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Best bet is to learn from all rejections and resubmit the same one from time to time in hopes of getting a better reviewer.

Personally I never resubmit the rejected image. If they don't like it...what is the point of resubmitting?
Also if you want to learn from the rejection why do you resubmit the same one?

« Reply #11 on: June 25, 2010, 09:20 »
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Best bet is to learn from all rejections and resubmit the same one from time to time in hopes of getting a better reviewer.

Personally I never resubmit the rejected image. If they don't like it...what is the point of resubmitting?
Also if you want to learn from the rejection why do you resubmit the same one?

Exactly my point too... ;D

@ some previous participant in this discussion.. reviewers are human too.....i'm sure they work according to specified parameters set by the site... no point in insulting them... >:(

Patrick H.

« Reply #12 on: June 25, 2010, 11:05 »
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For the last month my approval rate dropped at SS to 20% - I am submitting batches of 5, and pretty consistently get approved only 1. Approval rate on IS did not change. Is it me that cannot fit SS composition and lighting standards (majority of rejects), or others see something similar too?
Not at all. SS is 100-80% consistently, IS varies between 80-50%. It takes a while to find out what they want. In general it's clear (not necessarily high-key) in-focus shots with a simple and uncropped commercial concept. I still love to do other stuff, but I became very selective what to upload to microstock. Reviewers of both sites are strict, but they know their trade. With 20% acceptance on SS you should review your style, or better, post some examples of rejected shots.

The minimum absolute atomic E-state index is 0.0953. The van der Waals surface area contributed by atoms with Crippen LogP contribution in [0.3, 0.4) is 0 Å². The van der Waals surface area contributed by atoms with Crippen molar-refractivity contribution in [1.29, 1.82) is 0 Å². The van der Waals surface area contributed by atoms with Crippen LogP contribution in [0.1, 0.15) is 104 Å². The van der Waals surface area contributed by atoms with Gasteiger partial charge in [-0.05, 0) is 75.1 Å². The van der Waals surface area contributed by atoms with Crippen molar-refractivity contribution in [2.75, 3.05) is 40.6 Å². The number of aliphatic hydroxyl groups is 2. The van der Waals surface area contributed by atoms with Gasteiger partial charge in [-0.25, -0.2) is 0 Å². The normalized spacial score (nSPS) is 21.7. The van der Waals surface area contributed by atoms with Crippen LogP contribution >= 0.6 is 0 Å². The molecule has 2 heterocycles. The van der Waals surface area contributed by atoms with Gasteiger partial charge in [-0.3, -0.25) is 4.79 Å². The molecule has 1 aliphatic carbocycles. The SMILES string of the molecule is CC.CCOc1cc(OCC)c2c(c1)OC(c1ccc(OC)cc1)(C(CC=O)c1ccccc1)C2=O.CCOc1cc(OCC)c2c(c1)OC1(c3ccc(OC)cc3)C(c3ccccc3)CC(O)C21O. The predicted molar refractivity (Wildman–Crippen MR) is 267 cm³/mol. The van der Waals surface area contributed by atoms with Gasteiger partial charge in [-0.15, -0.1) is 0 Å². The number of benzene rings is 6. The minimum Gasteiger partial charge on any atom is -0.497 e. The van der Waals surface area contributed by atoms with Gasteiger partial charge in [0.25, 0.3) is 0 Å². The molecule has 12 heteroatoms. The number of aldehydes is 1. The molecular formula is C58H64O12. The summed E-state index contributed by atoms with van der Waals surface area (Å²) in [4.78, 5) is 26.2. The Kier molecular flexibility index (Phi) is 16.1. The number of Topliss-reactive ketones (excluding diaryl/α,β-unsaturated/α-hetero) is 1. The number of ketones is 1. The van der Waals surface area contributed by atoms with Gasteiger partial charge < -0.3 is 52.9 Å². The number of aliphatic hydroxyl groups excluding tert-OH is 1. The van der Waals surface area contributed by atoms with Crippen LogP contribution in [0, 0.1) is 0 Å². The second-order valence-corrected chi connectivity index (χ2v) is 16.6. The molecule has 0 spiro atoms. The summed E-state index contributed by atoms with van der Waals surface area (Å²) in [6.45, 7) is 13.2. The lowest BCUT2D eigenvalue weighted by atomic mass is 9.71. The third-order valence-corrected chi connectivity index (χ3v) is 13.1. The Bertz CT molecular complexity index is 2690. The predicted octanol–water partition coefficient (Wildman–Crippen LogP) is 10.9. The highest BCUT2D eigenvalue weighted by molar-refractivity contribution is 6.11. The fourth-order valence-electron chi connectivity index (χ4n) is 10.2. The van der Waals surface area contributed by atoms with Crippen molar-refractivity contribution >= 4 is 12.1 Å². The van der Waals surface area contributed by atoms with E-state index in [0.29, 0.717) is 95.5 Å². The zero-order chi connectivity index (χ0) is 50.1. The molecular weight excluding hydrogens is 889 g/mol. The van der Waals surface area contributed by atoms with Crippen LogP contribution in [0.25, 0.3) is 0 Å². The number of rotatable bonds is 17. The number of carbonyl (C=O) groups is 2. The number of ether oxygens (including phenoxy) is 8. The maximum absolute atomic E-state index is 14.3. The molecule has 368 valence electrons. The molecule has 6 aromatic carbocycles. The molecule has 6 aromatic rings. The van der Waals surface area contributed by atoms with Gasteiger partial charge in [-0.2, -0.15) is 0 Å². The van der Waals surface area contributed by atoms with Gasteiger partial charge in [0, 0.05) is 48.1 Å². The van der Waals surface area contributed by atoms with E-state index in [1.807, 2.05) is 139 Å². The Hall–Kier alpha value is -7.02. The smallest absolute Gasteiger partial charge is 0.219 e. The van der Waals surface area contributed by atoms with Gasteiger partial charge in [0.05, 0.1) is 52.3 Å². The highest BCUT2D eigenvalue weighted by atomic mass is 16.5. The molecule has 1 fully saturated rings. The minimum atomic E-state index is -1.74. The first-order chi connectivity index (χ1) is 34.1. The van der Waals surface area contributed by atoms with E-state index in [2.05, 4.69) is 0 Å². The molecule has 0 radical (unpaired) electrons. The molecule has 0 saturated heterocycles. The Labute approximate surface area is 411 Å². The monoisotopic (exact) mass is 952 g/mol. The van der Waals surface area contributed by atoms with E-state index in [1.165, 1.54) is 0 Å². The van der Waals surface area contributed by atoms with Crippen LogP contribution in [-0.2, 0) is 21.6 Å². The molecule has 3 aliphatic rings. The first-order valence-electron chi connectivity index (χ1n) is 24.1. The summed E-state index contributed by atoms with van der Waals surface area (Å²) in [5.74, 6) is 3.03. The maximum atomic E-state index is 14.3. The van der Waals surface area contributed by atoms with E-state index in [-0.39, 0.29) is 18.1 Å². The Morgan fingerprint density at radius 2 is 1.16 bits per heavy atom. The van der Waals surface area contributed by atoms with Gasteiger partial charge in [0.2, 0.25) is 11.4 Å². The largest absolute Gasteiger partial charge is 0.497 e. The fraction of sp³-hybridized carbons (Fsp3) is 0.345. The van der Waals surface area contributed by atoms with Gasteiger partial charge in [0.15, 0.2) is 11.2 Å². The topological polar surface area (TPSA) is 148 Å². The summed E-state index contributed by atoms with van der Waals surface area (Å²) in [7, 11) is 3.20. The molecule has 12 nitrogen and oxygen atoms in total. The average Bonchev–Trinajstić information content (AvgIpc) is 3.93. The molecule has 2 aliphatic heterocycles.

See, that's the thing. If I upload people isolated on white, nothing "fancy", no shallow DOF, no special lighting, they snap it up. Objects, too. The problem with these is they don't sell this days - there are way too many of the same style and theme on every agency. You would think they would want to diversify their collections with more interesting shots - that, by the way, if you manage to get them through, sell like crazy. But no. They want the same stuff they have already crapload of. Why? - beats me, no logic here. They also lose customers looking for higher quality work to the "traditional" stock agencies. It's almost like they consciously decided they they will have only mundane, simple-to-shoot stuff, all-in-focus, straightforward lighting. I am getting more and more fed up with this myself - being selective what to upload to them is a good idea... Maybe I should concentrate on building up my Getty RM portfolio - never had a rejection there by the way, not even once. Plus you can get really creative with that, which is way more fun... Hmmm....

« Reply #13 on: June 25, 2010, 11:19 »